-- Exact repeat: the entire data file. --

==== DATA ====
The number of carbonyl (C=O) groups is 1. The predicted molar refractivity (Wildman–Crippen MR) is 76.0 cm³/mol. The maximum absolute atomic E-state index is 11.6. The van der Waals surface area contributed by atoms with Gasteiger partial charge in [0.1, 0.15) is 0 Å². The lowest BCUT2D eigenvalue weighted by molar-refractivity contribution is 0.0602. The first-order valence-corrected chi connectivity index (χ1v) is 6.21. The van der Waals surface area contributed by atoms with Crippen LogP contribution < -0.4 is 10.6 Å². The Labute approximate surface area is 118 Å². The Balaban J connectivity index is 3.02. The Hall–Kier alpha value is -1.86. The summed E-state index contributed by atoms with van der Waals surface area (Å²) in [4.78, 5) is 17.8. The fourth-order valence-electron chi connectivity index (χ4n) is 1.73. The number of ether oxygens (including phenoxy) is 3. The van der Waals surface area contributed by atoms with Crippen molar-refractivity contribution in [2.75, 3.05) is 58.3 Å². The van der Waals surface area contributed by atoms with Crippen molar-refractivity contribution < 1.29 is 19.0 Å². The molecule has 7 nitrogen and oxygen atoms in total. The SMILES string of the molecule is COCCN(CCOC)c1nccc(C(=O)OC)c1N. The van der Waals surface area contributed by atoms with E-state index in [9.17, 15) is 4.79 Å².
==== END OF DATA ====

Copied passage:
The number of carbonyl (C=O) groups is 1. The predicted molar refractivity (Wildman–Crippen MR) is 76.0 cm³/mol. The maximum absolute atomic E-state index is 11.6. The van der Waals surface area contributed by atoms with Gasteiger partial charge in [0.1, 0.15) is 0 Å². The lowest BCUT2D eigenvalue weighted by molar-refractivity contribution is 0.0602. The first-order valence-corrected chi connectivity index (χ1v) is 6.21. The van der Waals surface area contributed by atoms with Crippen LogP contribution < -0.4 is 10.6 Å². The Labute approximate surface area is 118 Å². The Balaban J connectivity index is 3.02. The Hall–Kier alpha value is -1.86. The summed E-state index contributed by atoms with van der Waals surface area (Å²) in [4.78, 5) is 17.8. The fourth-order valence-electron chi connectivity index (χ4n) is 1.73. The number of ether oxygens (including phenoxy) is 3. The van der Waals surface area contributed by atoms with Crippen molar-refractivity contribution in [2.75, 3.05) is 58.3 Å². The van der Waals surface area contributed by atoms with Crippen molar-refractivity contribution < 1.29 is 19.0 Å². The molecule has 7 nitrogen and oxygen atoms in total. The SMILES string of the molecule is COCCN(CCOC)c1nccc(C(=O)OC)c1N. The van der Waals surface area contributed by atoms with E-state index in [9.17, 15) is 4.79 Å².